“You just have to hope that people find you and like your voices enough to keep seeking you out,” Knefel says. “Just be sure to unapologetically be yourself. And after that, just Tweet the hell out of it and hope that people latch on.”
Get a gimmick, quirk, or hook. Matt Ruby, who's in his early thirties and co-hosts two interview-style podcasts, says a branded point of view isn’t enough. You need to be uncovering fresh angles and stories. Ruby, for one, has the quirk factor down to an art. One of his podcasts, “We’re All Friends Here,” is taped in front of a live audience and features guests spilling intimate secrets. His other, "Sandpaper Suit," is always recorded on the go—in a bar, in a car or on a train. Many episodes of "Suit," Ruby says, are done drunk.
“If it's just one more interview show with the same people making the rounds, there's no real reason for people to tune in,” he says.
Make sure your podcast is sustainable. It’s hard to continue baking, writing, painting or doing comedy while also spending a ton of time making a podcast about the same topic.
"If it's just a few [episodes] and then you give up, there's not much of a point,” Ruby says. He admits he’s given up on at least one podcast that he quickly tired of producing.
Comedian Pete Holmes, 32, warns against sticking too close to a theme and feeling trapped.
“[I] would become resentful of that premise. So, keep it open, but also engaging,” Holmes says. “You don't want to find yourself hosting "First Kiss ep #201" and forcing yourself to say 'Summer camp, huh? Interesting' and wanting to die.”
Be consistent, says Holmes, who hosts a Nerdist Industries-sponsored podcast that explores the uncomfortable and awkward, called “You Made It Weird.” He says his podcast has given him a way to connect with fans of his comedy, but that other creatives could accomplish the same with a Youtube channel or weekly live show.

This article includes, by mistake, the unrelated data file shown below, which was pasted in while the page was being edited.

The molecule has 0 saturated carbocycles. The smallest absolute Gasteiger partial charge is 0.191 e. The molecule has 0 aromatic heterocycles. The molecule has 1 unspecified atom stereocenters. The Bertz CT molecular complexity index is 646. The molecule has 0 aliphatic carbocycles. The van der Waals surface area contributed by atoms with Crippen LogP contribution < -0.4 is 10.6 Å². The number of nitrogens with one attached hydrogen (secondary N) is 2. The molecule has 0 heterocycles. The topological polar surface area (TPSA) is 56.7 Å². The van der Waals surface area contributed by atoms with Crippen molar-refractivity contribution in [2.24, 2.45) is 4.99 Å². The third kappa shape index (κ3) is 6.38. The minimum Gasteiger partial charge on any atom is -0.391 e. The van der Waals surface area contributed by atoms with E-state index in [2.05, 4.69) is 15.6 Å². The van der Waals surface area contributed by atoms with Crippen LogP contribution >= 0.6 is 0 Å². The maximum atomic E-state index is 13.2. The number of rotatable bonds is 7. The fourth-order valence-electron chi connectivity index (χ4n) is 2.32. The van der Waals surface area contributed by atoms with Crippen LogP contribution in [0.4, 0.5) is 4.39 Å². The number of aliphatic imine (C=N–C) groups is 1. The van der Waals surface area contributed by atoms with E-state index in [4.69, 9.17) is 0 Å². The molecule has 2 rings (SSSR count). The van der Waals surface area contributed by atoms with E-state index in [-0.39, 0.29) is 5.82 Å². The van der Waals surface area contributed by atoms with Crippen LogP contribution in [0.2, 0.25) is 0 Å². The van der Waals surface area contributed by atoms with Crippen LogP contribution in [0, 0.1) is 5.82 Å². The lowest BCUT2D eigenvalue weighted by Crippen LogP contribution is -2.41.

“Like in any good relationship, if you are...giving and sharing in a dependable way, the relationship thrives,” adds Holmes.
Don’t rush into it. Today’s supercrowded marketplace makes it important for a new podcast to be well thought-out, says Cole Stratton, who co-hosts a “water cooler news,” gossip and pop culture podcast called “Pop My Culture.”
Stratton, 35, started broadcasting with co-host Vanessa Ragland in March of 2010. “There's lots of sloppily produced shows out there with a handful of dudes just shooting the shit,” he tells me. “I think it's important to figure out what your strengths are and tailor your show around it, and work hard to brand your show in a way that it will be interesting to a casual listener, especially when they aren't already familiar with you.”
Make a podcast part of your persona—on and off the Internet. An artist needs to be active online in a way “that cuts through the glut of content that is out there,” says David Jelenko, senior talent manager for Next Round Entertainment. “A good podcast is a great way to do just that, but so is posting on Facebook, or tweeting, or maintaining a quality blog…A podcast, if done right, can go a long way toward doing accomplishing that goal.”
But it’s not just about becoming Internet-famous. It’s also about offering a glimpse into your actual personality. Gleeman, who’s been blogging for 10 years, says he’s seen a big difference in the bond created between loyal readers and his new “Gleeman and the Geek” listeners. Nowadays, fans feel like they’re a part of the conversation. Podcasting, he says, has helped him show a looser, less analytical side of himself as a sports writer.
“[P]eople seem to like that, particularly once they've gotten to know you a little bit as a writer,” he tells me.
Los Angeles-based artist Raul Aguirre Jr. says his podcast "Man vs. Art" has let both fans and potential employers “see the real me.” It’s a space not only to increase sales and attract clients, but to share his thoughts on art; inspire, help, connect with and entertain fellow artists; and keep his fans up to date on his work.
“I see the Man vs. Art Podcast as an extension of my art and approach the production of it with the same passion I use when creating a painting or an animated short,” he says. “Artists that don't podcast are totally missing out.”